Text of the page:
Czech government could buy Liberty Ostrava ‘if necessary’

The Czech government would be prepared to step in and take over the country’s biggest steelmaker, Liberty Ostrava, if such a move were to become necessary, industry minister Karel Havlicek told the country’s parliamentary lower house May 6. Ostrava’s parent company, Liberty Steel Group, announced May 5 that it might consider selling some units as it restructures and refinances after the March collapse of its major financier, Greensill Capital.

Havlicek said the state could “intervene” during a verbal report and debate on current concerns over the Ostrava steelmaker.

“The state declares that if the situation becomes critical and if it appeared likely that the company would collapse and people would lose their jobs and that the whole region could be affected, then it is prepared for such an extreme solution [as state intervention] and we have already prepared for that option,” Havlicek said. The minister however indicated that the current situation probably did not call for such action.

Havlicek pointed out in his report that the previous government of Andrej Babis had taken a similar step and nationalized the country’s sole hard coal miner, OKD, in April 2018 when “no other path was possible.”

Havlicek’s comments come amid tension between the Czech government, local trade unions and Liberty Steel’s managers and owners over the future of the 3.6 million mt/year capacity integrated Ostrava mill amid the financial squeeze besetting Liberty Steel Group and its parent GFG Alliance. Tensions escalated when emissions allowances owned by the mill were sold April 30 to Liberty’s Galati mill in Romania, despite promises to Havlicek and Czech prime minister Andrej Babis that this would not happen.


Liberty Steel said May 5 that it “will fix or sell underperforming units” following the appointment to its board of a four-strong team of restructuring specialists. Sources close to Liberty however indicated that the company would opt to keep the Ostrava mill along with other performing businesses, including Liberty Galati, which have turned around their operations in recent months.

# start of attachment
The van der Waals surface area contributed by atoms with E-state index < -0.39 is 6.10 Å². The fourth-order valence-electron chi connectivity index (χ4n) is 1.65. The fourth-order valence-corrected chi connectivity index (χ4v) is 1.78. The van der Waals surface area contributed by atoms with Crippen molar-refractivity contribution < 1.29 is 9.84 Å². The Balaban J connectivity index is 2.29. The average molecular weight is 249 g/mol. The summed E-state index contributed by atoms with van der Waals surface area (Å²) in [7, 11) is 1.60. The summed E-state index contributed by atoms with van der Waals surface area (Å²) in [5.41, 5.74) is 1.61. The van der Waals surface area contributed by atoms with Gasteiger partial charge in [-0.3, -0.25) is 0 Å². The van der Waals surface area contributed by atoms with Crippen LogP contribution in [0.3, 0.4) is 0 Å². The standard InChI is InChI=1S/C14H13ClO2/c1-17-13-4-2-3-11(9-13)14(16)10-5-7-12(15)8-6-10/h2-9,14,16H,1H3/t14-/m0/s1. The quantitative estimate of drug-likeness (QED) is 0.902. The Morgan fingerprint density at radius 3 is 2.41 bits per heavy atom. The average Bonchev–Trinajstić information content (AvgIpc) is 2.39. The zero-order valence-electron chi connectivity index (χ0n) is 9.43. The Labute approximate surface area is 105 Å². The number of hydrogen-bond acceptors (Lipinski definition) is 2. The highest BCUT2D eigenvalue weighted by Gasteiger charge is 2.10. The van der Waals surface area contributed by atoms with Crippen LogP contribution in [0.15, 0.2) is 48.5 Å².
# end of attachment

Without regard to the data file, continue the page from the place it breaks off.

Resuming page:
In a move likely to ease tensions May 7, Liberty Steel Ostrava said in a statement that all the proceeds from the sale of emissions allowances to Liberty Galati have been paid onto the company’s account.

“The Ostrava steelmaker now has on its account the whole of the Koruna 1.24 billion [$59 million dollars] from the sale of its unneeded 1.0 million carbon emission allowance] units to sister company Liberty Galati,” Liberty Ostrava said in the statement. Part of the amount has already been used to pay bonus to the Czech mill’s workers with the remainder to be used for investments at the Ostrava mill, it added.

Liberty Steel added in its latest statement that the Ostrava mill would be able to buy the emissions allowances back at a lower price than those prevailing on the market if they were needed in the future. “This legal transaction, at a high profit, has fulfilled the company’s pledge that the allowances owned by the Ostrava mill will continue only to be used for its benefit,” it added.

Management urges return to normal

Ostrava mill’s production director, Vaclav Habura, called in the statement for a return to normal working. “It’s now necessary that we continue with our normal business and focus on production and meeting the needs of our customers and attempt to take the best advantage of the current situation on the market, which is the most favorable in recent years,” he added, referring to the spate of high global steel prices and firm demand.

Labor unions at the Ostrava mill have been on strike alert since April 16 over concerns about the impact of the parent company’s financial problems on local operations. They stepped up their action April 26 with announcement of a work to rule, which includes a ban on overtime, adding that the moves will impact steel production at the Czech mill.

— Chris Johnstone